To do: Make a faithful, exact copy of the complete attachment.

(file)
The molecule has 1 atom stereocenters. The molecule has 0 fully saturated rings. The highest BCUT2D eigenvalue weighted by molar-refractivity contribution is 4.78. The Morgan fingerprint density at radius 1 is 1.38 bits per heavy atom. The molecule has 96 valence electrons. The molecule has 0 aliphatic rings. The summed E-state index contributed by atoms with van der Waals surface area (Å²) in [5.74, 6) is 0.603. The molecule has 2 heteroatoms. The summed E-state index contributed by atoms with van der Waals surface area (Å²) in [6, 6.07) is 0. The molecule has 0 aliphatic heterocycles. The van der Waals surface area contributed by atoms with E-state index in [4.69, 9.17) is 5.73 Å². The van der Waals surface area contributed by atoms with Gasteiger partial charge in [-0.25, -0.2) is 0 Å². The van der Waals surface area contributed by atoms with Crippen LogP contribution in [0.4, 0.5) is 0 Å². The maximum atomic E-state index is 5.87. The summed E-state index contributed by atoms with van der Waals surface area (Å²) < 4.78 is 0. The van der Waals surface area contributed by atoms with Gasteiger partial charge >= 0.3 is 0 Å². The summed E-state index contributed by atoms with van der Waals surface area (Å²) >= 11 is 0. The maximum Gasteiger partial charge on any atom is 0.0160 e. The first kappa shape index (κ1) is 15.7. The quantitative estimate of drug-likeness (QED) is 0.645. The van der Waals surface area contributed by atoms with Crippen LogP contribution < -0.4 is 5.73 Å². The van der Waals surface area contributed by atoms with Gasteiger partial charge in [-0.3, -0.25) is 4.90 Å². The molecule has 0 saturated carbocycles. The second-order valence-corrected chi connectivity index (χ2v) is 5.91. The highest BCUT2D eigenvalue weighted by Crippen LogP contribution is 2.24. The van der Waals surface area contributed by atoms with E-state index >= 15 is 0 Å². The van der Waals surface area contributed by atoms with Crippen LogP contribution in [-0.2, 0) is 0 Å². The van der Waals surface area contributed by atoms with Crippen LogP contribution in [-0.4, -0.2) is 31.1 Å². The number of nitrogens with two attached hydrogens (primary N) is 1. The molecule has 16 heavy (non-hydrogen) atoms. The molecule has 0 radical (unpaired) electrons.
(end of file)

The molecule has 1 atom stereocenters. The molecule has 0 fully saturated rings. The highest BCUT2D eigenvalue weighted by molar-refractivity contribution is 4.78. The Morgan fingerprint density at radius 1 is 1.38 bits per heavy atom. The molecule has 96 valence electrons. The molecule has 0 aliphatic rings. The summed E-state index contributed by atoms with van der Waals surface area (Å²) in [5.74, 6) is 0.603. The molecule has 2 heteroatoms. The summed E-state index contributed by atoms with van der Waals surface area (Å²) in [6, 6.07) is 0. The molecule has 0 aliphatic heterocycles. The van der Waals surface area contributed by atoms with E-state index in [4.69, 9.17) is 5.73 Å². The van der Waals surface area contributed by atoms with Gasteiger partial charge in [-0.25, -0.2) is 0 Å². The van der Waals surface area contributed by atoms with Crippen LogP contribution in [0.4, 0.5) is 0 Å². The maximum atomic E-state index is 5.87. The summed E-state index contributed by atoms with van der Waals surface area (Å²) < 4.78 is 0. The van der Waals surface area contributed by atoms with Gasteiger partial charge >= 0.3 is 0 Å². The summed E-state index contributed by atoms with van der Waals surface area (Å²) >= 11 is 0. The maximum Gasteiger partial charge on any atom is 0.0160 e. The first kappa shape index (κ1) is 15.7. The quantitative estimate of drug-likeness (QED) is 0.645. The van der Waals surface area contributed by atoms with Crippen LogP contribution < -0.4 is 5.73 Å². The van der Waals surface area contributed by atoms with Gasteiger partial charge in [-0.3, -0.25) is 4.90 Å². The molecule has 0 saturated carbocycles. The second-order valence-corrected chi connectivity index (χ2v) is 5.91. The highest BCUT2D eigenvalue weighted by Crippen LogP contribution is 2.24. The van der Waals surface area contributed by atoms with E-state index >= 15 is 0 Å². The van der Waals surface area contributed by atoms with Crippen LogP contribution in [-0.2, 0) is 0 Å². The van der Waals surface area contributed by atoms with Crippen LogP contribution in [-0.4, -0.2) is 31.1 Å². The number of nitrogens with two attached hydrogens (primary N) is 1. The molecule has 16 heavy (non-hydrogen) atoms. The molecule has 0 radical (unpaired) electrons.